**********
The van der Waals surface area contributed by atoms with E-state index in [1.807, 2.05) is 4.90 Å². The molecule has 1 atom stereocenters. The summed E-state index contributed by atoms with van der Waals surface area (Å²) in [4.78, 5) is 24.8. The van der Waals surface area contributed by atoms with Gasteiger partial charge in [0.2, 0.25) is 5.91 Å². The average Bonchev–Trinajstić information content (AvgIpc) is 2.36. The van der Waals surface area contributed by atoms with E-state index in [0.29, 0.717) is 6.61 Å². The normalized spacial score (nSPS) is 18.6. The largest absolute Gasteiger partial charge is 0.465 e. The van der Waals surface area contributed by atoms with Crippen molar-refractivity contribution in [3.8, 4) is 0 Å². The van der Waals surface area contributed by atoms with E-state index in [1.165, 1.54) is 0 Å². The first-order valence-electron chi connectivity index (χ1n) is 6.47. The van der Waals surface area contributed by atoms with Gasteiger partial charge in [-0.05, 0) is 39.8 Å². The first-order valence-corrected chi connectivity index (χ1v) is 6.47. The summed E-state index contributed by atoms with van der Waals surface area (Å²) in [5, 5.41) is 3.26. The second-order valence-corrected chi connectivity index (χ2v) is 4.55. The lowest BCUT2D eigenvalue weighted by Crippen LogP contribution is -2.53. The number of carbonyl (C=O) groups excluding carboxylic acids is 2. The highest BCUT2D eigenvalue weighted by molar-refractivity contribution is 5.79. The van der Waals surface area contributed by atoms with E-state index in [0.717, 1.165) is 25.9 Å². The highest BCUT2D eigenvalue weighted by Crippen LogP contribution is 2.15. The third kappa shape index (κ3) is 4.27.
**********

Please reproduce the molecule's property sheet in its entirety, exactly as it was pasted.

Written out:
The van der Waals surface area contributed by atoms with E-state index in [1.807, 2.05) is 4.90 Å². The molecule has 1 atom stereocenters. The summed E-state index contributed by atoms with van der Waals surface area (Å²) in [4.78, 5) is 24.8. The van der Waals surface area contributed by atoms with Gasteiger partial charge in [0.2, 0.25) is 5.91 Å². The average Bonchev–Trinajstić information content (AvgIpc) is 2.36. The van der Waals surface area contributed by atoms with E-state index in [0.29, 0.717) is 6.61 Å². The normalized spacial score (nSPS) is 18.6. The largest absolute Gasteiger partial charge is 0.465 e. The van der Waals surface area contributed by atoms with Crippen molar-refractivity contribution in [3.8, 4) is 0 Å². The van der Waals surface area contributed by atoms with E-state index in [1.165, 1.54) is 0 Å². The first-order valence-electron chi connectivity index (χ1n) is 6.47. The van der Waals surface area contributed by atoms with Gasteiger partial charge in [-0.05, 0) is 39.8 Å². The first-order valence-corrected chi connectivity index (χ1v) is 6.47. The summed E-state index contributed by atoms with van der Waals surface area (Å²) in [5, 5.41) is 3.26. The second-order valence-corrected chi connectivity index (χ2v) is 4.55. The lowest BCUT2D eigenvalue weighted by Crippen LogP contribution is -2.53. The number of carbonyl (C=O) groups excluding carboxylic acids is 2. The highest BCUT2D eigenvalue weighted by molar-refractivity contribution is 5.79. The van der Waals surface area contributed by atoms with E-state index in [0.717, 1.165) is 25.9 Å². The highest BCUT2D eigenvalue weighted by Crippen LogP contribution is 2.15. The third kappa shape index (κ3) is 4.27.